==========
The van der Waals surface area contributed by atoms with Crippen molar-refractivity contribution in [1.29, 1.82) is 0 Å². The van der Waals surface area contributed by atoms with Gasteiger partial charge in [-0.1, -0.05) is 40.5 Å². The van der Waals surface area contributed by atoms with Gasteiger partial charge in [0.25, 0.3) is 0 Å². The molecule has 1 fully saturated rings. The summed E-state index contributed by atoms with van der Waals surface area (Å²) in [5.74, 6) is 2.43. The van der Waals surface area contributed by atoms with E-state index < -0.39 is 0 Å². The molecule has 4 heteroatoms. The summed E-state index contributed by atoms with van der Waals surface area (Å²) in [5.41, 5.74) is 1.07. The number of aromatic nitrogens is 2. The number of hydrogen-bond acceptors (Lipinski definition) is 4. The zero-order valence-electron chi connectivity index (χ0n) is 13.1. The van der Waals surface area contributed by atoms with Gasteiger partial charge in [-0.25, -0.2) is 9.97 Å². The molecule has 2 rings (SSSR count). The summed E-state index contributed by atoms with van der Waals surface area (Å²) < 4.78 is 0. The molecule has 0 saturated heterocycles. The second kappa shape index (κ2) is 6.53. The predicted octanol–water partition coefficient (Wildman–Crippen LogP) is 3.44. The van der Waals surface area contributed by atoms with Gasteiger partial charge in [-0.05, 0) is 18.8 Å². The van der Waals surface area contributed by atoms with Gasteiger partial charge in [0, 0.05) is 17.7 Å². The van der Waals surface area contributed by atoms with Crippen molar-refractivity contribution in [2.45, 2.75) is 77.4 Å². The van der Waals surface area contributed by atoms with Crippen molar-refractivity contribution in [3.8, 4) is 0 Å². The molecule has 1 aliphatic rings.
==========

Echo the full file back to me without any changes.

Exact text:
The van der Waals surface area contributed by atoms with Crippen molar-refractivity contribution in [1.29, 1.82) is 0 Å². The van der Waals surface area contributed by atoms with Gasteiger partial charge in [-0.1, -0.05) is 40.5 Å². The van der Waals surface area contributed by atoms with Gasteiger partial charge in [0.25, 0.3) is 0 Å². The molecule has 1 fully saturated rings. The summed E-state index contributed by atoms with van der Waals surface area (Å²) in [5.74, 6) is 2.43. The van der Waals surface area contributed by atoms with E-state index < -0.39 is 0 Å². The molecule has 4 heteroatoms. The summed E-state index contributed by atoms with van der Waals surface area (Å²) in [5.41, 5.74) is 1.07. The number of aromatic nitrogens is 2. The number of hydrogen-bond acceptors (Lipinski definition) is 4. The zero-order valence-electron chi connectivity index (χ0n) is 13.1. The van der Waals surface area contributed by atoms with Gasteiger partial charge in [-0.25, -0.2) is 9.97 Å². The molecule has 2 rings (SSSR count). The summed E-state index contributed by atoms with van der Waals surface area (Å²) < 4.78 is 0. The molecule has 0 saturated heterocycles. The second kappa shape index (κ2) is 6.53. The predicted octanol–water partition coefficient (Wildman–Crippen LogP) is 3.44. The van der Waals surface area contributed by atoms with Gasteiger partial charge in [-0.05, 0) is 18.8 Å². The van der Waals surface area contributed by atoms with Gasteiger partial charge in [0, 0.05) is 17.7 Å². The van der Waals surface area contributed by atoms with Crippen molar-refractivity contribution in [2.45, 2.75) is 77.4 Å². The van der Waals surface area contributed by atoms with Crippen molar-refractivity contribution in [3.8, 4) is 0 Å². The molecule has 1 aliphatic rings.